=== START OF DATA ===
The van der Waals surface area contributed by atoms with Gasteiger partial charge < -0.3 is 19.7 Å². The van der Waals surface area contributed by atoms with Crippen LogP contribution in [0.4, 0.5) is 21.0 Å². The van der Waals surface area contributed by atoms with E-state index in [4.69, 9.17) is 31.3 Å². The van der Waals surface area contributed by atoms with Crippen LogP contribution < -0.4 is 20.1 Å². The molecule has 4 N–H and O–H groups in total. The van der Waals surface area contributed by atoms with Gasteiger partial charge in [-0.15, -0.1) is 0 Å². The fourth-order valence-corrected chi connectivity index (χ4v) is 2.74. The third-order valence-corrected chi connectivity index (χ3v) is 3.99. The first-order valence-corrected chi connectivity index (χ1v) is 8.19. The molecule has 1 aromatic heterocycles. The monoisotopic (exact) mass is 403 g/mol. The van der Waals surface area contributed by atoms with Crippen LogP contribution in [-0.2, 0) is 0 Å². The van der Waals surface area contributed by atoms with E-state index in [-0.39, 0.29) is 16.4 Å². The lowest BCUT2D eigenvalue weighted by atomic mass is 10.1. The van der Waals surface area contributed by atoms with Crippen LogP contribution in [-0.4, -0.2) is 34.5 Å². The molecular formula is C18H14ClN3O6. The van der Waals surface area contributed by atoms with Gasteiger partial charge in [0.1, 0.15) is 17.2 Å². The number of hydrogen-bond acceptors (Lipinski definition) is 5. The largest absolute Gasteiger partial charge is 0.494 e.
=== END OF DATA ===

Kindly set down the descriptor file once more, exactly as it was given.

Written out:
The van der Waals surface area contributed by atoms with Gasteiger partial charge < -0.3 is 19.7 Å². The van der Waals surface area contributed by atoms with Crippen LogP contribution in [0.4, 0.5) is 21.0 Å². The van der Waals surface area contributed by atoms with E-state index in [4.69, 9.17) is 31.3 Å². The van der Waals surface area contributed by atoms with Crippen LogP contribution < -0.4 is 20.1 Å². The molecule has 4 N–H and O–H groups in total. The van der Waals surface area contributed by atoms with Gasteiger partial charge in [-0.15, -0.1) is 0 Å². The fourth-order valence-corrected chi connectivity index (χ4v) is 2.74. The third-order valence-corrected chi connectivity index (χ3v) is 3.99. The first-order valence-corrected chi connectivity index (χ1v) is 8.19. The molecule has 1 aromatic heterocycles. The monoisotopic (exact) mass is 403 g/mol. The van der Waals surface area contributed by atoms with Crippen LogP contribution in [-0.2, 0) is 0 Å². The van der Waals surface area contributed by atoms with E-state index in [-0.39, 0.29) is 16.4 Å². The lowest BCUT2D eigenvalue weighted by atomic mass is 10.1. The van der Waals surface area contributed by atoms with Crippen LogP contribution in [-0.4, -0.2) is 34.5 Å². The molecular formula is C18H14ClN3O6. The van der Waals surface area contributed by atoms with Gasteiger partial charge in [0.1, 0.15) is 17.2 Å². The number of hydrogen-bond acceptors (Lipinski definition) is 5. The largest absolute Gasteiger partial charge is 0.494 e.